Treatment for endometriosis

There is no cure for endometriosis. Treatments can help to control or improve your symptoms.

Heat and comfort

A hot water bottle or hot bath may help to provide comfort and help you to feel a bit better.

Pain relief

Paracetamol and non-steroidal anti-inflammatories (NSAIDs), such as ibuprofen and naproxen, can help reduce your pain.

Hormone treatment

Hormone treatments work by stopping the ovaries (part of the female reproductive system) producing oestrogen (female sex hormone) which is thought to stimulate the endometriosis.

Hormone treatments include:

GnRH analogues also reduce the production of oestrogen. This puts your body in temporary menopausal-like state. They are sometimes used if other hormonal treatments haven’t helped to manage symptoms. It’s recommended that hormone replacement therapy (HRT) is started at the same time to reduce side effects of this treatment.

GnRH analogues aren’t a contraceptive. You should use non-hormonal contraception (like a condom or diaphragm) when you have sex to avoid getting pregnant.

If you’re thinking about planning a pregnancy, speak to your doctor about your treatment first so you can decide what’s best for you.


Some people will have surgery to destroy or remove areas of endometriosis. Not everyone who has endometriosis will need or want surgery.

For some people surgery does not improve their symptoms. For others, the endometriosis may grow back so they may need further surgery. Your doctor will discuss this with you and you can ask any questions that you might have.

Laparoscopic surgery

Sometimes it’s possible to remove some endometriosis tissue at the same time as diagnosis during a laparoscopy. Your doctor will discuss the findings and any further treatment afterwards.

If you have a complex type of endometriosis that needs specialist treatment, you might be referred to an endometriosis centre. These are in Edinburgh, Glasgow and Aberdeen. You’d usually be referred by a consultant gynaecologist. When you’re seen in the specialist centre, they’ll talk more with you about what options might be right for you.

Not everyone with endometriosis will need laparoscopic surgery. Your doctor will discuss your treatment options so you can decide what’s best for you.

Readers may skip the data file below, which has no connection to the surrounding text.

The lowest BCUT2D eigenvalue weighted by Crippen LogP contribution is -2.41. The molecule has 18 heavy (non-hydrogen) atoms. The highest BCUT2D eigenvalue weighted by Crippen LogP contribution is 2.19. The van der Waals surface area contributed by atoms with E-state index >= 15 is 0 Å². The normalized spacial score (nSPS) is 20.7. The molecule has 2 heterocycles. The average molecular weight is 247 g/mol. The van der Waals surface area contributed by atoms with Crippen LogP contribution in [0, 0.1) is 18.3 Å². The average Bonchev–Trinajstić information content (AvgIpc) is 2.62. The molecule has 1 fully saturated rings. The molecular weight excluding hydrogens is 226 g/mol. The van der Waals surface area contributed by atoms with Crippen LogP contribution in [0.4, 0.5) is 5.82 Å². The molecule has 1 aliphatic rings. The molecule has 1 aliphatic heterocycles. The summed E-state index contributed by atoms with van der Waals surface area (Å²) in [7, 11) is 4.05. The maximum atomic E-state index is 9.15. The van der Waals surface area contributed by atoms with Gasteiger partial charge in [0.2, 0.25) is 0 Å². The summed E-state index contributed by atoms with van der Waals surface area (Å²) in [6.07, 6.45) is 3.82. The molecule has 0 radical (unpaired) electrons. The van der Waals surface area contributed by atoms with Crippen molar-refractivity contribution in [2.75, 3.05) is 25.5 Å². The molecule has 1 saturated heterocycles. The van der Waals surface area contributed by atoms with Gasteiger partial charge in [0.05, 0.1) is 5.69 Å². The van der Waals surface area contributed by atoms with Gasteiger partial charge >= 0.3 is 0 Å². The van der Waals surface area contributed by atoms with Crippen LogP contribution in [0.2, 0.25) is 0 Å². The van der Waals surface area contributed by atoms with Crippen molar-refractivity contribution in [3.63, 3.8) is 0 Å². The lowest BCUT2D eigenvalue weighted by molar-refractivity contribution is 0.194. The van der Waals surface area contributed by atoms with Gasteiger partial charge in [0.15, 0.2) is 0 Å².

Further information about endometriosis treatment


A hysterectomy (removal of the womb) is not a cure for endometriosis because the condition exists ‘outside the womb’.

For some people, a hysterectomy might relieve some symptoms, like heavy periods or if they also have adenomyosis. It may be an option if hormonal treatments or surgery have not helped symptoms and you don’t want to become pregnant.

You may want to trial a GnRH analogue before having a hysterectomy to help you decide.

If you choose to have a hysterectomy, you’ll need to decide whether to have your ovaries removed at the same time. Removing the ovaries will put you into menopause. Depending on your age and other medical conditions, your doctor may recommend HRT.

Your doctor will discuss your treatment options so you can decide what’s best for you.

Adhesions and ovarian cysts

Endometriosis can also cause:

  • adhesions – scar tissue that can fuse organs together
  • ovarian cysts – fluid-filled cysts in the ovaries that can sometimes become very large and painful

Both of these complications can be treated with surgery but may come back if the endometriosis returns.

Read information about treating ovarian cysts

Endometriosis and fertility

Many people with endometriosis are able to get pregnant naturally. However, some women with endometriosis can find it difficult to get pregnant.

If you’re having difficulty getting pregnant, your doctor may suggest extra support or treatments. Your doctor will discuss these with you and you can ask any questions that you might have.

Support groups

Sometimes it can be hard to talk about endometriosis and the symptoms you’re experiencing. Hearing about other people’s experiences with endometriosis can help. There might be peer support groups near you or other local groups where you can hear other women’s stories, and share your own.

Living with endometriosis

Last updated:
07 March 2023